August 20, 2010 13:01
Brewery giants Hite and Oriental Brewery face a challenge from smaller, more nimble players following liberalization of the market. Hite controls 56 percent of Korea's beer market and OB the rest. At present, a manufacturer needs to have facilities to produce 1,850 kl of beer in order to get a license to operate a brewery, but the government wants to lower that limit to just 60 kl.
The Fair Trade Commission on Thursday said regulations on breweries are "excessive," making it virtually impossible for small and mid-sized businesses to enter the market and limiting the available varieties of beer.
The FTC proposed the changes to the Ministry of Planning and Strategy, which is apparently considering them. The requisite 1,850 kl of beer translate into 3.7 million 500 ml bottles, while 60 kl would mean 120,000 bottles.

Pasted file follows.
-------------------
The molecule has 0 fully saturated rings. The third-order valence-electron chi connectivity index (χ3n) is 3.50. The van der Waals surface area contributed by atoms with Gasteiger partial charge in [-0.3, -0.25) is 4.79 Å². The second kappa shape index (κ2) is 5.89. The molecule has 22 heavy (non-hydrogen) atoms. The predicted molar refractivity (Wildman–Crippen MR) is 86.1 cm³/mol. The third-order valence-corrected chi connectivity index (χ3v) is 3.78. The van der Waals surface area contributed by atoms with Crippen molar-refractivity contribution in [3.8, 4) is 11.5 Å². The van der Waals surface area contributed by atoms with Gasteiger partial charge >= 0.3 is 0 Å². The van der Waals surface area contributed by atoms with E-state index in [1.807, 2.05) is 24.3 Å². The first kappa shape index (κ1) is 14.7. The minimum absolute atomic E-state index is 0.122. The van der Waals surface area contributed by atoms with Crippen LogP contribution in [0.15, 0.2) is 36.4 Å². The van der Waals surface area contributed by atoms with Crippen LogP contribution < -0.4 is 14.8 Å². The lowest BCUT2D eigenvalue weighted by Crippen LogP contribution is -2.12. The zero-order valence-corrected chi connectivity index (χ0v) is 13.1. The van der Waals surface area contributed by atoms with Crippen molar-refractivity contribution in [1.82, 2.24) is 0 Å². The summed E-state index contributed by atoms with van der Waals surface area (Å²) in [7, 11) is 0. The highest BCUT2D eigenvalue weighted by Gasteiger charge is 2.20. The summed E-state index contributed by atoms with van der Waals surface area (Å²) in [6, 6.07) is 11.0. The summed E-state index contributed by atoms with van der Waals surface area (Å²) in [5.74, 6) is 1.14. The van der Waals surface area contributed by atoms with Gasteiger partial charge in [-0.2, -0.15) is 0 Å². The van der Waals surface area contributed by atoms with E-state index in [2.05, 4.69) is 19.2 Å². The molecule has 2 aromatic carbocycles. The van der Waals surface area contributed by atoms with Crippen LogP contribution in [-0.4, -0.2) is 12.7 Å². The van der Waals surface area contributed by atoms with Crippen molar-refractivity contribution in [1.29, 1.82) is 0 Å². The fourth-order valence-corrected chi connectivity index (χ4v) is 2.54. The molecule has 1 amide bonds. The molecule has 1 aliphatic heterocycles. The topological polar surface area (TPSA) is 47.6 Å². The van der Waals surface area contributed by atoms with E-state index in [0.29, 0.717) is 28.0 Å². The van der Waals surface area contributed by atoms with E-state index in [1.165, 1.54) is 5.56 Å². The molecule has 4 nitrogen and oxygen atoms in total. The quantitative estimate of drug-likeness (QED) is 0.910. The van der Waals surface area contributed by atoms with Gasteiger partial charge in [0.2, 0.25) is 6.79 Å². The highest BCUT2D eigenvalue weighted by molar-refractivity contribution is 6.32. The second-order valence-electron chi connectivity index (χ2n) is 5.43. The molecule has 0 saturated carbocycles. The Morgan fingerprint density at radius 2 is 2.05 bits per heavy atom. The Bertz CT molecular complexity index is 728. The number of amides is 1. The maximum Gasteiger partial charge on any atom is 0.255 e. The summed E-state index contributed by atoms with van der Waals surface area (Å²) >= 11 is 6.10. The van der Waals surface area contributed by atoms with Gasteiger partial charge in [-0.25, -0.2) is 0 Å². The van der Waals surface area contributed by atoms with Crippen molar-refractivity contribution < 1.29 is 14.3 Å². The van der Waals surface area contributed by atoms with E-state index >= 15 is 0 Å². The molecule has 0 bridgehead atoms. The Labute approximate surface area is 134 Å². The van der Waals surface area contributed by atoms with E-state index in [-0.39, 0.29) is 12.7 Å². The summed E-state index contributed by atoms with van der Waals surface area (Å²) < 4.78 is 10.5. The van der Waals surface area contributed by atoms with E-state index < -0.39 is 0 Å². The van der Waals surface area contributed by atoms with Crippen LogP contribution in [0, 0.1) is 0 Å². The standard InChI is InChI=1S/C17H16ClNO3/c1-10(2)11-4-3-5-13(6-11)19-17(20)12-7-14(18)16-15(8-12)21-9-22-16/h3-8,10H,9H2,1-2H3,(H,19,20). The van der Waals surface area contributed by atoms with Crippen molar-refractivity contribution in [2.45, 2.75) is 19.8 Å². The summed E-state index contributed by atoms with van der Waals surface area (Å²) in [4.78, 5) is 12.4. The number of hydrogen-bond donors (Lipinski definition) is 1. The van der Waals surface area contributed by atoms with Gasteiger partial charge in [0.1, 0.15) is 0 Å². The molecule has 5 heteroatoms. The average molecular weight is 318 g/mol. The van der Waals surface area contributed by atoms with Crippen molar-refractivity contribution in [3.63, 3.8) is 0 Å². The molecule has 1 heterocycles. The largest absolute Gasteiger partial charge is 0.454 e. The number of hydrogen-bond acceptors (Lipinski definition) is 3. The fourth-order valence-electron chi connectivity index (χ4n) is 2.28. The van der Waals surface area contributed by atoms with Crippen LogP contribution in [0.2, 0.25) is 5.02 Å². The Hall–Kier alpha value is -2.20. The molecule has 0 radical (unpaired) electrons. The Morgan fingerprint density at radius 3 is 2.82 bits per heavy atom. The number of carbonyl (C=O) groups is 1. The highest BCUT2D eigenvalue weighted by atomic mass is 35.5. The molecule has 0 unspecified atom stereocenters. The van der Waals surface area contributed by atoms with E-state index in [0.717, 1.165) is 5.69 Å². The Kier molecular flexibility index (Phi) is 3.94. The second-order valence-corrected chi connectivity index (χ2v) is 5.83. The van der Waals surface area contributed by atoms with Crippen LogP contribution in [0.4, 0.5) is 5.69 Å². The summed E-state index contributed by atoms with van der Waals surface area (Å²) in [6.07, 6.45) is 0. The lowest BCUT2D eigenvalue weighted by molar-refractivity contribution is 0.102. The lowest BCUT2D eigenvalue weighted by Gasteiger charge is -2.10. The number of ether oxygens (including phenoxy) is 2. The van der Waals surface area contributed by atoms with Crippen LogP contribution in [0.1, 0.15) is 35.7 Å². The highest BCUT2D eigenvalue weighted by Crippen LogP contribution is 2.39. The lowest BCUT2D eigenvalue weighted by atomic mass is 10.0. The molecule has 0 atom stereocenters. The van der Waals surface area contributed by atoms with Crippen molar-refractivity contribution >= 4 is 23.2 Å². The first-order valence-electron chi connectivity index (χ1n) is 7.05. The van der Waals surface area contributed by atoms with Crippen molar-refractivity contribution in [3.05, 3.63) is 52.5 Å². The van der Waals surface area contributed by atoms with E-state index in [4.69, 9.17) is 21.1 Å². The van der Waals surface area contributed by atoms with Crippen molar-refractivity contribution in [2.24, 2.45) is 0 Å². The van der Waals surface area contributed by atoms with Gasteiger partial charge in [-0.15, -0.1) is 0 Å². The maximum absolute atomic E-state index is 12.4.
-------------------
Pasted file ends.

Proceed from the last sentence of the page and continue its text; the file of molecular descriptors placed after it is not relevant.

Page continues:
When the Japanese government eased regulations in 1994, it led to the creation of around 270 small breweries across the country. In beer country Germany, brewers with less than 100 kl of production capacity account for 44.2 percent of the 1,319 breweries in the country.
Easier regulations in Korea are expected to lead to the emergence of regional breweries featuring a greater variety of beers at competitive prices. But experts say smaller players will have a tough time competing with the nationwide distribution networks that Hite and OB have built up.
The FTC is also looking into revising rules for the traditional Korean rice wine makgeolli by allowing bottles to measure less than 10 liters and let producers add herbal ingredients.
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